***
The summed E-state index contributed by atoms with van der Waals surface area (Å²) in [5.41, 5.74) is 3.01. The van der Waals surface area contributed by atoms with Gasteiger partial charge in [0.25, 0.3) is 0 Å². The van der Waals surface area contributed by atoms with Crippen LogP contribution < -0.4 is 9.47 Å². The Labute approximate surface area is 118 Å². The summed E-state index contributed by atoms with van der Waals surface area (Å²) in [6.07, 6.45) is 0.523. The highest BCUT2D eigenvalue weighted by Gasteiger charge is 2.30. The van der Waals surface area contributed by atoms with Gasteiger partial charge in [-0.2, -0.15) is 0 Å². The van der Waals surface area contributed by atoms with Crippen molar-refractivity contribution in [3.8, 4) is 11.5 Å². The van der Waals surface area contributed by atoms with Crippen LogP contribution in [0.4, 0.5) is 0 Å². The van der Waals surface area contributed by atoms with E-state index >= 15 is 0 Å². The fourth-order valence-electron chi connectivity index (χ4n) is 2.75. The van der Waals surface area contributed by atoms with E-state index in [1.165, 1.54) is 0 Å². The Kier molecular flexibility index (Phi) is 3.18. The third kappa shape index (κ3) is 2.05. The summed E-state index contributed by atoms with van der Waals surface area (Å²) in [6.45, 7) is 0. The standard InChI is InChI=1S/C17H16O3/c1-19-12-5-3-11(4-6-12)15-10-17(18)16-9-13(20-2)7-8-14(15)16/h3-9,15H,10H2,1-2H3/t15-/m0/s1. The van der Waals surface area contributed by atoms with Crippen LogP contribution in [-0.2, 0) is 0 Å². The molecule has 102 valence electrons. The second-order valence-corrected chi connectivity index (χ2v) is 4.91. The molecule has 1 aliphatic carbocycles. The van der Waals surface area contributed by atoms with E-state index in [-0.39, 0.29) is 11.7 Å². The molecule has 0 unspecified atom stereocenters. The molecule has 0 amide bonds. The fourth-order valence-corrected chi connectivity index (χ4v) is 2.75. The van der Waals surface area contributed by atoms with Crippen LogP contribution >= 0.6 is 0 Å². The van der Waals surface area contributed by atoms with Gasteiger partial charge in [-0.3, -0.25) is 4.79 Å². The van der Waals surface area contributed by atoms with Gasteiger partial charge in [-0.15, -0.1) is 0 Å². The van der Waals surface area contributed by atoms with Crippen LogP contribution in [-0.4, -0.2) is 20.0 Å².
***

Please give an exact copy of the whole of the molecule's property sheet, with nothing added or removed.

The summed E-state index contributed by atoms with van der Waals surface area (Å²) in [5.41, 5.74) is 3.01. The van der Waals surface area contributed by atoms with Gasteiger partial charge in [0.25, 0.3) is 0 Å². The van der Waals surface area contributed by atoms with Crippen LogP contribution < -0.4 is 9.47 Å². The Labute approximate surface area is 118 Å². The summed E-state index contributed by atoms with van der Waals surface area (Å²) in [6.07, 6.45) is 0.523. The highest BCUT2D eigenvalue weighted by Gasteiger charge is 2.30. The van der Waals surface area contributed by atoms with Gasteiger partial charge in [-0.2, -0.15) is 0 Å². The van der Waals surface area contributed by atoms with Crippen molar-refractivity contribution in [3.8, 4) is 11.5 Å². The van der Waals surface area contributed by atoms with Crippen LogP contribution in [0.4, 0.5) is 0 Å². The van der Waals surface area contributed by atoms with E-state index >= 15 is 0 Å². The fourth-order valence-electron chi connectivity index (χ4n) is 2.75. The van der Waals surface area contributed by atoms with E-state index in [1.165, 1.54) is 0 Å². The Kier molecular flexibility index (Phi) is 3.18. The third kappa shape index (κ3) is 2.05. The summed E-state index contributed by atoms with van der Waals surface area (Å²) in [6.45, 7) is 0. The standard InChI is InChI=1S/C17H16O3/c1-19-12-5-3-11(4-6-12)15-10-17(18)16-9-13(20-2)7-8-14(15)16/h3-9,15H,10H2,1-2H3/t15-/m0/s1. The van der Waals surface area contributed by atoms with Crippen LogP contribution in [-0.2, 0) is 0 Å². The molecule has 102 valence electrons. The second-order valence-corrected chi connectivity index (χ2v) is 4.91. The molecule has 1 aliphatic carbocycles. The van der Waals surface area contributed by atoms with E-state index in [-0.39, 0.29) is 11.7 Å². The molecule has 0 unspecified atom stereocenters. The molecule has 0 amide bonds. The fourth-order valence-corrected chi connectivity index (χ4v) is 2.75. The van der Waals surface area contributed by atoms with Crippen LogP contribution >= 0.6 is 0 Å². The van der Waals surface area contributed by atoms with Gasteiger partial charge in [-0.3, -0.25) is 4.79 Å². The van der Waals surface area contributed by atoms with Gasteiger partial charge in [-0.15, -0.1) is 0 Å². The van der Waals surface area contributed by atoms with Crippen LogP contribution in [-0.4, -0.2) is 20.0 Å².